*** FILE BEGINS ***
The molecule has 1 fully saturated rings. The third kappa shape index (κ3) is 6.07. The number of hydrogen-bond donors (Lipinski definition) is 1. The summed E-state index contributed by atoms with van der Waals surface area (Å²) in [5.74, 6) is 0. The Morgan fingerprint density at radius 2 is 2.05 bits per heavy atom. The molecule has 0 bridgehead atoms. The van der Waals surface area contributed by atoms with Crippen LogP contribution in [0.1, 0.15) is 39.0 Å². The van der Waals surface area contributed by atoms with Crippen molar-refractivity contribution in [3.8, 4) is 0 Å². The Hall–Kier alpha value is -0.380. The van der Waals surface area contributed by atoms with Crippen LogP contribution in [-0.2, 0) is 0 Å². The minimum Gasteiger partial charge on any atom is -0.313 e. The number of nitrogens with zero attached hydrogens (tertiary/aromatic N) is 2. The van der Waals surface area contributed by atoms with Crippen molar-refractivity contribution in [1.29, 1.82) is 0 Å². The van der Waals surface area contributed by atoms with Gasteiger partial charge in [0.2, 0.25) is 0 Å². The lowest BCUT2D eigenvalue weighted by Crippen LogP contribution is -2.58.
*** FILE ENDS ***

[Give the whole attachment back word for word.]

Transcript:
The molecule has 1 fully saturated rings. The third kappa shape index (κ3) is 6.07. The number of hydrogen-bond donors (Lipinski definition) is 1. The summed E-state index contributed by atoms with van der Waals surface area (Å²) in [5.74, 6) is 0. The Morgan fingerprint density at radius 2 is 2.05 bits per heavy atom. The molecule has 0 bridgehead atoms. The van der Waals surface area contributed by atoms with Crippen LogP contribution in [0.1, 0.15) is 39.0 Å². The van der Waals surface area contributed by atoms with Crippen molar-refractivity contribution in [3.8, 4) is 0 Å². The Hall–Kier alpha value is -0.380. The van der Waals surface area contributed by atoms with Crippen LogP contribution in [-0.2, 0) is 0 Å². The minimum Gasteiger partial charge on any atom is -0.313 e. The number of nitrogens with zero attached hydrogens (tertiary/aromatic N) is 2. The van der Waals surface area contributed by atoms with Crippen molar-refractivity contribution in [1.29, 1.82) is 0 Å². The van der Waals surface area contributed by atoms with Gasteiger partial charge in [0.2, 0.25) is 0 Å². The lowest BCUT2D eigenvalue weighted by Crippen LogP contribution is -2.58.